Demand for which is “…due to high levels of political and economic turmoil in many countries”.
Clearsprings runs Napier, an ex-military barracks which is being used to house refugees in Kent in conditions described as “squalid” by lawyers of the residents.
In 2016 accounts published by Companies House showed that the Chairman of Clearsprings paid one of its executives £960,000 in the same year that there were 59 complaints about the company, including reports that people seeking asylum were forced to wear red armbands at an accommodation centre in Wales.
It also ran the Penally camp in Wales where asylum seekers accused the Home Office of ignoring repeated complaints over food and conditions, and where there were repeated protests including a hunger strike by residents.
We asked Clearsprings for a response to these points. They declined to comment.
Financial statements list adjusted profits before tax at £35.2 million for year ending December 2022, an increase of 37% over that achieved in 2021.
Its Annual Report for 2022 states: “Both financially and operationally, the most significant contracts for the Group are those under which we provide accommodation and support for asylum seekers in the North-East of England, Scotland, and Northern Ireland.”
In January 2020, Sheffield Council’s Housing Chair demanded that Mears be sacked from its asylum housing contract.
The Councillor said: “the policy of Sheffield City Council is that we want this asylum housing contract to revert to the Council. We will push for the Mears contract to be terminated by the Home Office. I think the job of a local council is to do its best to make sure that all its residents have safe and decent homes to live in.”
The Guardian, the Institute of Race Relations and Corporate Watch reported on the death in May 2020 of Adnan Olbeh, a young Kurdish Syrian man who was found dead in a Glasgow hotel where he had been placed by Mears Group under its management of the UK’s “asylum dispersal” scheme.
He was 30 years old, from Syria. The cause of death is unclear, with postmortem examination delayed by the covid crisis.
We asked Mears for a response to these points. They said: “Mears is an experienced provider of housing across the UK and we have approached the AASC contracts committed to treating all our service users with dignity and respect.”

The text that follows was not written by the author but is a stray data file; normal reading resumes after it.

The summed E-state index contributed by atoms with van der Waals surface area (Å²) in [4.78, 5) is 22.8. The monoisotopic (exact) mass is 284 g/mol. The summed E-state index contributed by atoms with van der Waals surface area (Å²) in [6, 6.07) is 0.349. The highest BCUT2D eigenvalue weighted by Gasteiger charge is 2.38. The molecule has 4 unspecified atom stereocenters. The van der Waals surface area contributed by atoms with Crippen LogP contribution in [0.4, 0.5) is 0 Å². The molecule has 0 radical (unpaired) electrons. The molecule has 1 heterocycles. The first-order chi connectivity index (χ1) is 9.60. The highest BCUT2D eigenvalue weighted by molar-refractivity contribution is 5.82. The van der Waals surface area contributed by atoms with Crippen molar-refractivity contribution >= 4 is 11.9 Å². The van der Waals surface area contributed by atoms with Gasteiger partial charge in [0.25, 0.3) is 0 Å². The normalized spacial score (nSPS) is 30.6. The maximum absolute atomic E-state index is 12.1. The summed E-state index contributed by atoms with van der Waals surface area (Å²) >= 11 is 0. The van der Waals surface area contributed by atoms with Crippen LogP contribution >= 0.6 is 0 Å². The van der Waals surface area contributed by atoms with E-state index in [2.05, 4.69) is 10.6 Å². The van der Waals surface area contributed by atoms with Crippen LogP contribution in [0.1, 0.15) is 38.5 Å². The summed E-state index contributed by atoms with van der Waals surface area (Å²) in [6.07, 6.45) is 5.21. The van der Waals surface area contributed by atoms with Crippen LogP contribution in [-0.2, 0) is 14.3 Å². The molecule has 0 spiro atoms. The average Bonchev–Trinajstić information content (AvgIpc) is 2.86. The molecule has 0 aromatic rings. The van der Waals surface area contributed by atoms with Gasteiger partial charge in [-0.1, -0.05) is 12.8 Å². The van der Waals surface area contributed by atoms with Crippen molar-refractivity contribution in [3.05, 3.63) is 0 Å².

Along with immigration, one of the areas of Serco’s specialisation is prisons and detention, it operates six adult prisons in the UK.
Its 2023 half year results state that revenue increased by 13%, or £294m, to £2,472m (2022: £2,178m). Underlying operating profit increased by 14%, or £18m, to £148m (2022: £130m).
Financial statements state that the rise in profits were due to “strong demand for immigration services and the ramp up of contracts signed in prior years more than offset a 12% impact from Covid-related work as well as lower volumes in Asia-Pacific.”
Serco has operations in the Middle East, most notably in Saudi Arabia and the UAE which account for 4% of its total revenue, and 4% of underlying operating profit. In the six months to 30 June 2023 it gained £15.6 million in revenue from its Middle East operations in the area of defence.
In 2023 the Home Office confirmed that Serco will run the proposed camp at RAF Scampton in Lincolnshire under the existing AASC contract.
The company also runs Yarl’s Wood detention centre which has been the focus of protests at reportedly poor conditions and whistleblowing revealing sex abuse, lack of engagement with mental health in relation to assessment and safeguards, and an “anti-immigrant culture”.
Serco’s well-documented challenges in 2013 and 2014 were included in the 2017 revelation in The Paradise Papers that it was considered a “high-risk client with history of failures” by an offshore law firm.
Its annual profits surged 21% to £216m on the back of covid contracts despite criticisms of its role in the government’s test and trace scheme.
Edward Argar was appointed as Minister of State at the Ministry of Justice on 27 October 2022, ten years after he worked as a former head of UK and Europe public affairs at Serco.
We asked Serco for a response to these points. They said: “Our teams are committed to supporting the asylum seekers accommodated by Serco with compassion, dignity and respect. The safety and wellbeing of the people in our accommodation is always our top priority”.
Corporate Travel Management (CTM) was contracted to run the barge Bibby Stockholm as part of its award of the Bridging Accommodation & Travel Services contract by the UK Home Office, valued at approximately £1.6bn.
The contract commenced 1 March 2023 for two years with the ability for a one-year extension in line with ongoing demand requirements. Corporate Travel Management shares surged on $3bn contract with UK Home Office.